If I had a choice of only two Beatles albums, they would be Revolver and MMT. In the 1960s, seldom did melodic pop hooks join with a spirit of restless innovation to reach such profound and inspiring heights. These two recordings amply demonstrate this.
Not to be overlooked, of course, is the self-effacing and genuinely humble "fifth Beatle," George Martin. His sense of good taste, along with his technical wizardry, knowledge of and enthusiasm for both popular and high culture, and curiosity for new sounds, no doubt inspired the Beatles themselves, resulting in such timeless works of art.
Very highly recommended.
12 of 14 people found the following review helpful
on September 15, 2005
It's hard to say that any Beatles album is underappreciated, but I believe this one is. It did not make the Rolling Stone top 500 albums of all time, and a lot of people may actually try and tell you it's not very good.
I could not disagree more. Despite the fact that it is "basically a soundtrack," it features not only some of the best songs in the Beatles catalogue, but some of the greatest songs ever written. "Strawberry Fields Forever," "Penny Lane," "All You need is Love," "Hello,"...pretty much the entire album.
The other thing about this album is that it is weird, and I think that turns a lot of people off. Sgt. Pepper's and Revolver were experimental, but Magical Mystery Tour is seriously psychadelic, and I don't think people were ready for the Beatles to sound this out there.
Another common arguement is that Magical Mystery Tour sounds like a collection of singles, rather than an "album," that all of the songs could be hits. To this day, I will never understand how you can criticize an album for being too good.
7 of 8 people found the following review helpful
on January 16, 2004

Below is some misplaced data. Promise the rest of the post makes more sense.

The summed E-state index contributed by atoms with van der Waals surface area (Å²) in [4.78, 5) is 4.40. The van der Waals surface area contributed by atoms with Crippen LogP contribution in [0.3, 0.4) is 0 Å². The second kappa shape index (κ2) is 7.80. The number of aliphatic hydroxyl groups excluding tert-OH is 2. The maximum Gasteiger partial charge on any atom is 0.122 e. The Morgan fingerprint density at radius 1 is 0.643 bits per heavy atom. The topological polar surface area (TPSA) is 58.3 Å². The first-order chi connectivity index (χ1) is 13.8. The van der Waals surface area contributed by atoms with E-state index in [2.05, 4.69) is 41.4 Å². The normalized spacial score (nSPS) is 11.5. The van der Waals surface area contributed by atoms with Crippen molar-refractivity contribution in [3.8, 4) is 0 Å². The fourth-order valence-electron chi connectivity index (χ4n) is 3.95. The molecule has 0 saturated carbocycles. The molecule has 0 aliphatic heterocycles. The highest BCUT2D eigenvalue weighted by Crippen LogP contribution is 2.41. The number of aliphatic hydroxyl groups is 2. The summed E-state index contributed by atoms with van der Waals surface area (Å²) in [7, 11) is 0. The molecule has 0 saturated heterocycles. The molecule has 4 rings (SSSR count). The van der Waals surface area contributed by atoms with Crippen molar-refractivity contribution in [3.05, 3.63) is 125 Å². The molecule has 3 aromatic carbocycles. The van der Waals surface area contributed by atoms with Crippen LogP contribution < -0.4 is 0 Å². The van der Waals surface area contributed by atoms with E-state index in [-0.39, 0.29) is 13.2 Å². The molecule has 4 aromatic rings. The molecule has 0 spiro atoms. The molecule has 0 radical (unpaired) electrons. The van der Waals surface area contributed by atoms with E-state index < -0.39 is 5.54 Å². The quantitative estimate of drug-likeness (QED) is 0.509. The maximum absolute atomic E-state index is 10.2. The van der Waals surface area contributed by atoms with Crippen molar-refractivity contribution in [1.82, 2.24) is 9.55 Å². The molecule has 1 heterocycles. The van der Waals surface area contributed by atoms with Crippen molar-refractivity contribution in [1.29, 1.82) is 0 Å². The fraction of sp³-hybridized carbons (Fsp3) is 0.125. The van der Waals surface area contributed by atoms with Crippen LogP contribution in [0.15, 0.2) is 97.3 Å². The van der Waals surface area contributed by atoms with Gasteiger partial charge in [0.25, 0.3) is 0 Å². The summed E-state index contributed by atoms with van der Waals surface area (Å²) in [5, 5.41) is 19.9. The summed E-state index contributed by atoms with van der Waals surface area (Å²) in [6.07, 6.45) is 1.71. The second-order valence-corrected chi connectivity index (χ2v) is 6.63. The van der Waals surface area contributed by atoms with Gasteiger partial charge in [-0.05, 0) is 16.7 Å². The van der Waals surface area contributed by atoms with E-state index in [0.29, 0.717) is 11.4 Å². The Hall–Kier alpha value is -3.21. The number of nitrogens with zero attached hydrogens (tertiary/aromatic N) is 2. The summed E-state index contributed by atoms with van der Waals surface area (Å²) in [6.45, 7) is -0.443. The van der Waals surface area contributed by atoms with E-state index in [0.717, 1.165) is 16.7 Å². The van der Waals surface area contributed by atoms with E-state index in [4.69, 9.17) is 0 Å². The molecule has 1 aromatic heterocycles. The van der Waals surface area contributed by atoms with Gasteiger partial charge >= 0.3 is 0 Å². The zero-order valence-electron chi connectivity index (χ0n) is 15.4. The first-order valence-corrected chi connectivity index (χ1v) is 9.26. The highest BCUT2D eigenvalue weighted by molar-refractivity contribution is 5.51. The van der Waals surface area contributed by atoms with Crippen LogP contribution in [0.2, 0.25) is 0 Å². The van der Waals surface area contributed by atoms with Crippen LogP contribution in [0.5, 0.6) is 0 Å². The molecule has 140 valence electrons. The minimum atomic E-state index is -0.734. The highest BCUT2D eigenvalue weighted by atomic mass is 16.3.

Probably the Beatles's most underrated and psychedelic album, MMT has it all. The title track is one of the Beatles's best hard rock songs that slows down until the jazzy finish. Other than George's slow and wierd song "Blue Jay Way", the album is near perfect. "Your Mother Should Know" is another one of Paul's catchy songs and yet, it's very melodic. "Fool on the Hill" is another Paul beauty that's absolutely pleasant with a light, but sad lyrics. A beautiful flute and 12-string guitar part can be heard on that. And what can't be said about John's eerie, wierd, psychedelic "I Am the Walrus." It's based on the Lewis Carrol poem from "Alice in Wonderland", but it actually has no meaning whatsoever. At the end, you can hear the words "Bury my body" and "Oh, Untimely death." Are these clues of Paul's death? Actually, their snips of a production of Shakespeare's King Lear which was on the radio at that time. "Baby You're a Rich Man" is yet another brilliant number. George Martin (their genius producer) said that the single "Penny Lane/Strawberry Fields Forever" was the greatest rock album EVER. How true. Paul's incredible bass line as well as beautiful British melodies and harmonies shine on "Penny Lane". "SFF" stands as one of John's most brilliant songs as it combines his genius lyrics with a haunting, heartbreaking melody. And then there's "All You Need is Love", one of the greatest songs of all time. When the Beatles were asked to write a song for the first worldwide live television event, they needed a song that could be understood in every country. This song brought it. This album had three number one hits (and would have had four if "Strawberry Fields" wasn't knocked away by Englbert Humperdink's stupid song back in the sixties). Four out of eleven ain't bad. The most overlooked album, it doesn't quite work as a whole like "Sgt. Pepper", but is a must-have for Beatles and non-Beatles fans alike.